ORA Introduces Captive-Bred Orbic Cardinalfish (Sphaeramia orbicularis)

01 Nov, 2014

ORA's latest "species first" - the Orbic Cardinalfish

ORA’s latest “species first” – the Orbic Cardinalfish

via Oceans Reefs & Aquariums, 10-31-2014

ORA continues to overcome the challenges associated with commercial scale production of captive bred marine fish. We were the first to tackle the entire Assessor genus with the production of the Yellow, Randall’s and Blue Assessor. With the Orbic Cardinal and Pajama Cardinal, we’ve now completed the entire Sphaeramia genus.

ORA was the first to commercially raise the Pajama Cardinal, nearly ten years ago. Since that pioneering achievement, we have succeeded in producing now six additional Cardinalfish species: Banggai, Yellow Line, Black, Blue Streak, Spotnape and now Orbic. We are proud to say that with the techniques perfected with these species, our production of Pajamas is now at a scale capable of replacing wild collection.

After some quick research, we found that there had not been any successful attempts to raise Orbic Cardinals. We discovered that our broodstock and larval husbandry techniques developed for Pajama Cardinals readily applied to the Orbic. Most aquarium hobbyists are familiar with the fascinating mouth brooding habits of spawning Banggai Cardinals. Many hobbyists assume that all cardinals reproduce this way and the fry are easily reared into adults. The Banggai is actually a rare exception amongst cardinal fish as it is the only tropical species that releases fully developed juveniles from the mouth. The other cardinalfish incubate tiny eggs that are held in the mouth right up until they hatch, releasing very tiny offspring.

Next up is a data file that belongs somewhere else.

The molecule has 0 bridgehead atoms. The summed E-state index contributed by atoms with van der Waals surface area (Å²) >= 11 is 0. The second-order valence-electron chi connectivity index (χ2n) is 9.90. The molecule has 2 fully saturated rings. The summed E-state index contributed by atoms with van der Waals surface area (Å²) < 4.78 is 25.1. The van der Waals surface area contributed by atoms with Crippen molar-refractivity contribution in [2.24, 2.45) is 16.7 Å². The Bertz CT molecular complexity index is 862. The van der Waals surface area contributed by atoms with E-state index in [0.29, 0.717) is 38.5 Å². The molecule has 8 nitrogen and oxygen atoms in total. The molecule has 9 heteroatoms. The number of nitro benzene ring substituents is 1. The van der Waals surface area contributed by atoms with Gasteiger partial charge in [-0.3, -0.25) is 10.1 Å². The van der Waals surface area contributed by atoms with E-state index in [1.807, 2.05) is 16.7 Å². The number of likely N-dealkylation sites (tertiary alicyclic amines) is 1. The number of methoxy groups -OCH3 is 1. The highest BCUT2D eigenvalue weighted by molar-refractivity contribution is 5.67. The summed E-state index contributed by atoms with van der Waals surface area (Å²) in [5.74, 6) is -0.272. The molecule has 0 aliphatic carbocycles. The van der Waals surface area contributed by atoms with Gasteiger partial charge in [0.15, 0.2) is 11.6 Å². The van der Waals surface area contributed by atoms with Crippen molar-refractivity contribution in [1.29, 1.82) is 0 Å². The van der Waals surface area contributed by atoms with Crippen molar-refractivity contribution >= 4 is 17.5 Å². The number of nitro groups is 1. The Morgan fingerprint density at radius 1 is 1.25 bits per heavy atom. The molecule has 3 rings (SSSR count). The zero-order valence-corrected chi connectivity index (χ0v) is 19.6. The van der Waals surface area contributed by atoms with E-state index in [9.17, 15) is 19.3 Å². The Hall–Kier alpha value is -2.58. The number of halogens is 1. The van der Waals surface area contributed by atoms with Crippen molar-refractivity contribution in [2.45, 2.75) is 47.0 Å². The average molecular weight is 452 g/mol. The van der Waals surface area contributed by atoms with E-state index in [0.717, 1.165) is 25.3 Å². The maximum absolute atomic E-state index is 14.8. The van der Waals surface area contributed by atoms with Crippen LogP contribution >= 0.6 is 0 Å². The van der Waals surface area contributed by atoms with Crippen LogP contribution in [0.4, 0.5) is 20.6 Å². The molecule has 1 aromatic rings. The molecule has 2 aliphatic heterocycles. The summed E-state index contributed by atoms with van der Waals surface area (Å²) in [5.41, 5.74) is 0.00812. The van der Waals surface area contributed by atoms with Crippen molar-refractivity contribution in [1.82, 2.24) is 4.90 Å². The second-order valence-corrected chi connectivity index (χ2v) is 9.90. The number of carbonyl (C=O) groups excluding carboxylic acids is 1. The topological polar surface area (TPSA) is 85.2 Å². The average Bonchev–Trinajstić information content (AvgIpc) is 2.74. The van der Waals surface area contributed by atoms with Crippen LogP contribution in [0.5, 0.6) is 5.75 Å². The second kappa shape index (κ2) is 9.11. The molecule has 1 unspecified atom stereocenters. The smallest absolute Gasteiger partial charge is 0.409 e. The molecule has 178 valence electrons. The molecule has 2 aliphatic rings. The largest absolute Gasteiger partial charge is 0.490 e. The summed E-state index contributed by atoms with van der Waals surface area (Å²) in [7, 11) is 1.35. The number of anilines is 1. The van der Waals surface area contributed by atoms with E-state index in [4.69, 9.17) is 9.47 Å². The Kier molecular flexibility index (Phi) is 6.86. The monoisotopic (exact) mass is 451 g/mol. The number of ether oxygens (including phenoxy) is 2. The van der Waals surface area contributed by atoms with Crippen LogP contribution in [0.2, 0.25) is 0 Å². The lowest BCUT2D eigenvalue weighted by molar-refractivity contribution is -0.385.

While the Orbic Cardinalfish may not be as vibrantly chromatic as its close cousin S. nematoptera, this hardy fish offers hobbyists one more option when presented with the choice of purchasing captive bred over wild caught.

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Reef To Rainforest
Reef To Rainforest

Reef to Rainforest Media, LLC is the publisher of award-winning magazines and books in the fields of aquarium keeping, aquatics, and marine science. It is the English-language publisher of CORAL and AMAZONAS Magazines and is based in Shelburne, Vermont, USA.

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